Historic Weather Sources

The Snows of Yesteryear project has led to the digitisation of over 3,500 pages of manuscript and printed sources from the archival collections of the National Library of Wales. Have a look at how the weather influenced the work of each author, being a muse to their descriptive and creative writings.

Forecasting the Weather

  • September 10, 2012 - cerysjones

The work of the UK Met. Office enables us to have the most accurate weather forecasts possible, and technological advancements mean that we can view these forecasts at any time of day or night. But before the establishment of the Met. Office (1854, when an experimental government department which was later to become the Met. Office was set up) and weather forecasts in the media (1st August 1861 was the first issue of The Times to include a weather forecast), what did people do? How did they plan and prepare for tomorrow’s weather?

Almanacs hold a wealth of information and help for their readers on ‘all things meteorological’. Among them are lists of meteorological ‘signs’; signs of things to come. The three pages below contain lists under the headings ‘Signs of Fair Weather’, ‘Signs of Rain’ and ‘Signs of Wind and Storm’. Some are familiar; “4. When the Sun sets red, fair weather or frost” is similar to the popular saying ‘Red Sky at Night, Shepherd’s Delight’. Others are not so familiar; “14. Magpies screaming”, “23. Weary flies and midges” and “27. Arthritis in the elderly and corns on your toes” are all signs of rain.  Signs of stormy weather include “8. Fire burning dark and hissing”, “9. Ravens clapping their wings” and “11. Pigs crying more than usual”.

Weather Signs from John Harries’ Almanac (Carmarthen) for the year 1791, held at the National Library of Wales (all pages can be viewed at: http://www.flickr.com/photos/snowsofyesteryear/sets/72157631001153272/with/7752526604/).

 Even with today’s forecasting capabilities, do we still use ‘signs’ for the weather? Do we still take a glimpse at how bright the stars are shining (sign of frost), how quickly the clouds are moving (sign of wind) or how busy the spiders are (sign of rain)? In the same way, is it the weatherman that tells us about a period of extreme weather, or do we still see the signs? Surely we all knew of the extreme wetness of the 2012 summer before the Met. Office’s official announcement (http://www.metoffice.gov.uk/news/releases/archive/2012/second-wettest-summer)… but how? What were the signs?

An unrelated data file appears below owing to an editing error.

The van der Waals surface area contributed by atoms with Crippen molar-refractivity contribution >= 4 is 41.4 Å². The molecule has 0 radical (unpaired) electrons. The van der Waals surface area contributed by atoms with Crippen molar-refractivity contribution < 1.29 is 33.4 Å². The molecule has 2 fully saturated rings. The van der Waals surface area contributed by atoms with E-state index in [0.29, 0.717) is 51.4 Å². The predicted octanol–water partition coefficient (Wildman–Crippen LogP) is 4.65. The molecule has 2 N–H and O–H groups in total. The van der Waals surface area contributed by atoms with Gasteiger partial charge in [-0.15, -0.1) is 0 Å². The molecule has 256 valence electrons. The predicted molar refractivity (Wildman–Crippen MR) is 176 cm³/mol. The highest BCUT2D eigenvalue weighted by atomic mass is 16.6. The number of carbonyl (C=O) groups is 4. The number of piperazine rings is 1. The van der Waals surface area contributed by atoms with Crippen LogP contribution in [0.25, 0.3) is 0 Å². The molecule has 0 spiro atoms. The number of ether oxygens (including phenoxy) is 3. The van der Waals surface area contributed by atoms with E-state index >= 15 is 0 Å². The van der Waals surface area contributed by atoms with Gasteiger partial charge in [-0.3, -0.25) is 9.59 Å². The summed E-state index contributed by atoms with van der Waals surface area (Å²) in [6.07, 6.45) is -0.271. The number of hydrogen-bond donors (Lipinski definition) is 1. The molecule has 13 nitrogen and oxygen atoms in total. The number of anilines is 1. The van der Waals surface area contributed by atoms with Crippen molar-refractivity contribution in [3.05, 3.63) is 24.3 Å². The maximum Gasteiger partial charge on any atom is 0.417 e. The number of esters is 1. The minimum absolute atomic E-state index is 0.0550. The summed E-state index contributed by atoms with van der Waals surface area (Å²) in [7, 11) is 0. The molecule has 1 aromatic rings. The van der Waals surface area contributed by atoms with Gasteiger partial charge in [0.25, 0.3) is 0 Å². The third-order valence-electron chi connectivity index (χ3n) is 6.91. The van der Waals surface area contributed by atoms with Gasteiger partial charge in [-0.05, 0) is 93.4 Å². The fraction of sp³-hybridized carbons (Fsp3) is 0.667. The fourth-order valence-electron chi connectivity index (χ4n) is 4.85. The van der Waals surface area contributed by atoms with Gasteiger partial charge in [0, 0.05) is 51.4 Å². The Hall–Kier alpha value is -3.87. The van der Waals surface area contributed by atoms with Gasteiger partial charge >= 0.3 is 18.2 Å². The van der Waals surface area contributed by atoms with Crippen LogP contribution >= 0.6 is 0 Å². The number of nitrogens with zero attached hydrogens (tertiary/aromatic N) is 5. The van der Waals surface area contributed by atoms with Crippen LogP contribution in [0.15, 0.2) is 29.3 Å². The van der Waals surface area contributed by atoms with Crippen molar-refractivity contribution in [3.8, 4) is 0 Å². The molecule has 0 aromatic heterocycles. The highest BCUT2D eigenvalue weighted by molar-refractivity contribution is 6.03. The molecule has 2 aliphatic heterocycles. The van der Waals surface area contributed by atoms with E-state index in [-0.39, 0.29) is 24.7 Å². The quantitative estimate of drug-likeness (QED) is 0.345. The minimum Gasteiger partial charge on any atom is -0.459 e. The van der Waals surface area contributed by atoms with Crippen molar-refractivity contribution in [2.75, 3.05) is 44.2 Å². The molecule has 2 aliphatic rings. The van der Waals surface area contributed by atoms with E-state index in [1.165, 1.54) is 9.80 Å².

I noticed how my raincoat never left my side, the fact that I barely had to water my garden plants, and that so many summer events had been cancelled – from horse races to agricultural shows. I didn’t, however, notice any of the signs of rain from the 1791 Almanac!

How did you know that we’ve just experienced the wettest summer since 1912?

Welsh Almanacs: Extreme Weather among History’s Extraordinary Events

  • August 14, 2012 - cerysjones

This is just one page which has been digitised by The Snows of Yesteryear project in order to research extreme weather in Wales.  The whole collection, which includes almanacs, diaries and various other manuscripts, can be viewed on Flickr (click on the right of your screen).

John Harris 1790 Almanac Carmarthen/Caerfyrddin (National Library of Wales / Llyfrgell Genedlaethol Cymru)

This page, entitled ‘Register of various extraordinary events’, comes from an almanac for the year 1790 compiled by John Harris and printed in Carmarthen (from the National Library of Wales’ archives). The first extraordinary event listed is that it was 5894 years since God created the world which, from the year of printing (1790AD), sets the creation of the world at  4104BC. Among the following events, Harris included many natural phenomena:

4141 years since the water deluge [i.e. flood] [=2351BC]

170 years since there was an earthquake in Britain [=1620AD]

104 years since there was a large and terrible shooting star [=1686AD]

75 years since there was great darkness on the sun [i.e. a solar eclipse] at 9 in the morning [=1715AD]

74 years since the northern lights started [=1716AD]

71 years since there was light like a shaft [or column] of fire [=1719AD]

51 years since there was a great frost, which started on December 24 [=1739AD]

35 years since Lisbon was destroyed by an earthquake [=1755AD]

21 years since a large shooting star appeared in the morning [=1769AD]

15 years since there was an earthquake in England and Wales [=1775AD]

The events in bold are indicative of heavy precipitation and low temperatures, considered to be meteorological events. However, the definition of ‘meteorology’ is:

1. The branch of science that deals with atmospheric phenomena and processes, esp. with a view to forecasting the weather.

2. The character of a particular region as regards weather, atmospheric phenomena, etc. (OED, http://www.oed.com/view/Entry/117496?redirectedFrom=meteorology#footerWrapper).

Historically, this full definition was embraced to a greater extent than in more recent years. As such, all atmospheric phenomena on this list – the 1686AD and 1769AD shooting stars, 1715AD solar eclipse, 1716AD northern lights and the 1719AD shaft of fire – were considered to be ‘meteorological events’ at the time of printing this Almanac.